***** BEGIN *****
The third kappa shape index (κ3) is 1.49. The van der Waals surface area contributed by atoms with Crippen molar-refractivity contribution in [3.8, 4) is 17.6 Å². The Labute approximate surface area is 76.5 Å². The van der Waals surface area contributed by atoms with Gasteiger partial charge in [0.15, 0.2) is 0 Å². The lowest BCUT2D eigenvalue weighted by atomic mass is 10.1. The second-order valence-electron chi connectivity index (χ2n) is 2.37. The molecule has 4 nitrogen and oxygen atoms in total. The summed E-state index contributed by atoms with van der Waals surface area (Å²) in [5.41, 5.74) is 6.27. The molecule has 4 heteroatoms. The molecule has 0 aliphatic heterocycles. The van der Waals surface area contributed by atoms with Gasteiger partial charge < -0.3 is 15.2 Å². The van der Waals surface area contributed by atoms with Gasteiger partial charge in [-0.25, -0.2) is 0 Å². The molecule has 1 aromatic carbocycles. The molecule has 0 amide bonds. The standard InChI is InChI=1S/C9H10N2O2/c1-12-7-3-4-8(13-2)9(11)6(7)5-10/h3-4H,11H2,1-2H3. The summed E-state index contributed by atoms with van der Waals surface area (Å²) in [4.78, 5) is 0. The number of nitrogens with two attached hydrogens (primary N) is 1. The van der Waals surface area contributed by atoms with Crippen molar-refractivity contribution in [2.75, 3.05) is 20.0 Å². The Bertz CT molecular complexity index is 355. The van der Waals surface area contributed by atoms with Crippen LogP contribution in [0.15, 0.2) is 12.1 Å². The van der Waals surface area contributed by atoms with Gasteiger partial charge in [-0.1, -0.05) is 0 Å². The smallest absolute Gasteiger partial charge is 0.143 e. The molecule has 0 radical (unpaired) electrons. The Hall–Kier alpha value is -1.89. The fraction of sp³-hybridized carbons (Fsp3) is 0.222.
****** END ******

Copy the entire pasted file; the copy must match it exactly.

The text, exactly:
The third kappa shape index (κ3) is 1.49. The van der Waals surface area contributed by atoms with Crippen molar-refractivity contribution in [3.8, 4) is 17.6 Å². The Labute approximate surface area is 76.5 Å². The van der Waals surface area contributed by atoms with Gasteiger partial charge in [0.15, 0.2) is 0 Å². The lowest BCUT2D eigenvalue weighted by atomic mass is 10.1. The second-order valence-electron chi connectivity index (χ2n) is 2.37. The molecule has 4 nitrogen and oxygen atoms in total. The summed E-state index contributed by atoms with van der Waals surface area (Å²) in [5.41, 5.74) is 6.27. The molecule has 4 heteroatoms. The molecule has 0 aliphatic heterocycles. The van der Waals surface area contributed by atoms with Gasteiger partial charge < -0.3 is 15.2 Å². The van der Waals surface area contributed by atoms with Gasteiger partial charge in [-0.25, -0.2) is 0 Å². The molecule has 1 aromatic carbocycles. The molecule has 0 amide bonds. The standard InChI is InChI=1S/C9H10N2O2/c1-12-7-3-4-8(13-2)9(11)6(7)5-10/h3-4H,11H2,1-2H3. The summed E-state index contributed by atoms with van der Waals surface area (Å²) in [4.78, 5) is 0. The number of nitrogens with two attached hydrogens (primary N) is 1. The van der Waals surface area contributed by atoms with Crippen molar-refractivity contribution in [2.75, 3.05) is 20.0 Å². The Bertz CT molecular complexity index is 355. The van der Waals surface area contributed by atoms with Crippen LogP contribution in [0.15, 0.2) is 12.1 Å². The van der Waals surface area contributed by atoms with Gasteiger partial charge in [-0.1, -0.05) is 0 Å². The smallest absolute Gasteiger partial charge is 0.143 e. The molecule has 0 radical (unpaired) electrons. The Hall–Kier alpha value is -1.89. The fraction of sp³-hybridized carbons (Fsp3) is 0.222.